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Monday, 3 February 2014

Boxing Clever with year 2

As a school we have recently invested in some 'Alan Peat' training in a bid to improve our writing scores. Unfortunately I was unable to attend the training but was fortunate to have feedback from the rest of the KS1 staff in a recent meeting.

One of the things that stood out to them and me was Boxing Clever, which for those of you who haven't come across Alan Peat before is outlined below in the words of the man himself as explained on his website:

In an Early Years context, and throughout the Infants, a great deal of the fundamental understanding of what a story is, is gained through hearing a broad range of stories read. Many of these will be formulaic and will assist in introducing book-language and structure. A range of activities can be used to augment the central role of story reading in developing narrative awareness. The approaches outlined in this article are helpful in easing the transition from reading to writing. One method of helping Infant aged pupils to grasp the linear nature of a typical story is 'The Story From Boxes' game. In order to play this narrative game with pupils seven boxes are needed. These are labelled as follows:

  1. Who?
  2. Where?
  3. Where next?
  4. Things that go wrong (problems)
  5. Who helps?
  6. Where last?
  7. Feelings. 
As our topic this half term is Katie Morag and we have read four Katie Morag books so far, this I felt lent itself beautifully to Boxing Clever.

I began by putting pictures, kindly photocopied by my T.A., from Katie Morag and the Two Grandmothers into each box, discussing the choices as we went along. This served as an ideal introduction to story structure which the children enjoyed.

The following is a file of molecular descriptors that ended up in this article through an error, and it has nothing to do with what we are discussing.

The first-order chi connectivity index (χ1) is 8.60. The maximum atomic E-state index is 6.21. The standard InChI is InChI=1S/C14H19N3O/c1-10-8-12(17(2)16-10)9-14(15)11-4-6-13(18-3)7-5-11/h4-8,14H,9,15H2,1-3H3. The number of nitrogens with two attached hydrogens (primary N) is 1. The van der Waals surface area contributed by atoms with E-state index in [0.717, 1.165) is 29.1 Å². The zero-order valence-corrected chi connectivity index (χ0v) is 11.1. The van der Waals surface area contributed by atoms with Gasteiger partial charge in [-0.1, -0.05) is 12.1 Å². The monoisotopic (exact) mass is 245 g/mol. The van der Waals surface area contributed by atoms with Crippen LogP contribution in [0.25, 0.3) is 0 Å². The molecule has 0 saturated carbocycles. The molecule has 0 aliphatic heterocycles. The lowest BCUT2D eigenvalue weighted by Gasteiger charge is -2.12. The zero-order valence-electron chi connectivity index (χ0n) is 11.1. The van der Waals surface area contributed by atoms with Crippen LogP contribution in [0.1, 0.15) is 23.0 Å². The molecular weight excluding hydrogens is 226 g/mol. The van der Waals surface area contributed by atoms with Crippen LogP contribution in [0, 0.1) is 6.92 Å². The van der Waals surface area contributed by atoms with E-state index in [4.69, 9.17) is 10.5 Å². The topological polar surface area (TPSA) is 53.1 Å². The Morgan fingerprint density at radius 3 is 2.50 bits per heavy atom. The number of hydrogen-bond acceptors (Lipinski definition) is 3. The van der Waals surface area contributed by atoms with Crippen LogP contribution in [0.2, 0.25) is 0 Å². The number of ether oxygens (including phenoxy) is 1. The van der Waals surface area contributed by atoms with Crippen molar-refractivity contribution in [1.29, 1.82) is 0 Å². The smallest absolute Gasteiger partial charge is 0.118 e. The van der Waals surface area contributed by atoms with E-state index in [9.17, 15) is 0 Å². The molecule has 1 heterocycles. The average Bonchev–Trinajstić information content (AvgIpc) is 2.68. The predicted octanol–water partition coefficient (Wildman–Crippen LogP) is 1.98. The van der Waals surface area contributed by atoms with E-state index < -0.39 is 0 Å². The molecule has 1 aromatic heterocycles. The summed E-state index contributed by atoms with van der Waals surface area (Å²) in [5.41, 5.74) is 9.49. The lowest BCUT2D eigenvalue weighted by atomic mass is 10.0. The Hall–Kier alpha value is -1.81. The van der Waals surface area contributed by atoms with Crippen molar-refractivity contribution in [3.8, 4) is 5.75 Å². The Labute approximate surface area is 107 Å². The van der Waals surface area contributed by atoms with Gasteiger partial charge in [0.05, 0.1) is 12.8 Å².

For the next book, Katie Morag and the Tiresome Ted, I asked the children to suggest which pictures they wanted to go into each box which resulted in lots of interesting discussion and enabled the children to be actively involved in the process.

Finally I put a Katie Morag book onto each table, with the pupils roughly sorted into reading groups, and gave them 7 post it notes with the headings from the boxes on. They were then set the task of putting the post it notes onto the pages they felt matched each heading best. Obviously this led initially to a bit of fussing but once they settled it actually resulted in some great discussion.
Each group then shared and justified their choices with the rest of the class. 

The top reading group were extended further by having the challenge of a book we hadn't read together. This meant they had to read it as a group and then place the post it notes themselves. It was quite a challenge so I decided to give them a chance to revisit the story tomorrow before presenting their ideas to the class. I will also read the book to the class afterwards to see if the rest of the class agree with or can predict their choices.

I am pleased with the results so far and do feel it is helping the children get to grips with story structure. The final proof of their understanding will come with their final task, which is over the rest of the week, to rewrite their favourite Katie Morag story containing all of the key story structure elements. Their story will be made into a mini book with their own illustrations.

I will let you know how it goes.